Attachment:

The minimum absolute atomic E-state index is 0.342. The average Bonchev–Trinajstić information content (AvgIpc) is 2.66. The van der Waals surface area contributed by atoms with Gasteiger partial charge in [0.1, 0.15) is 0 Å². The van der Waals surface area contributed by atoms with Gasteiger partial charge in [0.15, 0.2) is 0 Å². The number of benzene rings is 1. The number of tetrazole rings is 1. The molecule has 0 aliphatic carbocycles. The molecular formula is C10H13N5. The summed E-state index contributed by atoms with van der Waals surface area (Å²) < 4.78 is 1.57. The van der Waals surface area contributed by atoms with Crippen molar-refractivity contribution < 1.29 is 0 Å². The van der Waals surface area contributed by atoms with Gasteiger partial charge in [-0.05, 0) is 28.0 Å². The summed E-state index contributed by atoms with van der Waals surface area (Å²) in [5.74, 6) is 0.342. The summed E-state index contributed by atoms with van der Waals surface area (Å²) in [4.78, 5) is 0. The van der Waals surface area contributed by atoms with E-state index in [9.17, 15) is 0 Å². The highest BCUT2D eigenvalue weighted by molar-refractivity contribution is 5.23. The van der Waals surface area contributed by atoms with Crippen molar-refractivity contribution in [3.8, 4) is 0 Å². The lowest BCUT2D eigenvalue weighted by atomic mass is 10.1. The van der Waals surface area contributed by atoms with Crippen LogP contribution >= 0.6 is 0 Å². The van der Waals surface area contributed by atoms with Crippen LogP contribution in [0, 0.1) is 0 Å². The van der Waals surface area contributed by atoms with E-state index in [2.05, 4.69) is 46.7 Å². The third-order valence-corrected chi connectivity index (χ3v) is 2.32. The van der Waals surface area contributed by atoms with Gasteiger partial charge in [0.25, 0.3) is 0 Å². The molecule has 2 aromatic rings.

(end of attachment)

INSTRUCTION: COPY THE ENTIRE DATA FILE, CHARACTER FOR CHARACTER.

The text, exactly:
The minimum absolute atomic E-state index is 0.342. The average Bonchev–Trinajstić information content (AvgIpc) is 2.66. The van der Waals surface area contributed by atoms with Gasteiger partial charge in [0.1, 0.15) is 0 Å². The van der Waals surface area contributed by atoms with Gasteiger partial charge in [0.15, 0.2) is 0 Å². The number of benzene rings is 1. The number of tetrazole rings is 1. The molecule has 0 aliphatic carbocycles. The molecular formula is C10H13N5. The summed E-state index contributed by atoms with van der Waals surface area (Å²) < 4.78 is 1.57. The van der Waals surface area contributed by atoms with Crippen molar-refractivity contribution < 1.29 is 0 Å². The van der Waals surface area contributed by atoms with Gasteiger partial charge in [-0.05, 0) is 28.0 Å². The summed E-state index contributed by atoms with van der Waals surface area (Å²) in [5.74, 6) is 0.342. The summed E-state index contributed by atoms with van der Waals surface area (Å²) in [4.78, 5) is 0. The van der Waals surface area contributed by atoms with E-state index in [9.17, 15) is 0 Å². The highest BCUT2D eigenvalue weighted by molar-refractivity contribution is 5.23. The van der Waals surface area contributed by atoms with Crippen molar-refractivity contribution in [3.8, 4) is 0 Å². The lowest BCUT2D eigenvalue weighted by atomic mass is 10.1. The van der Waals surface area contributed by atoms with Crippen LogP contribution >= 0.6 is 0 Å². The van der Waals surface area contributed by atoms with Crippen LogP contribution in [0, 0.1) is 0 Å². The van der Waals surface area contributed by atoms with E-state index in [2.05, 4.69) is 46.7 Å². The third-order valence-corrected chi connectivity index (χ3v) is 2.32. The van der Waals surface area contributed by atoms with Gasteiger partial charge in [0.25, 0.3) is 0 Å². The molecule has 2 aromatic rings.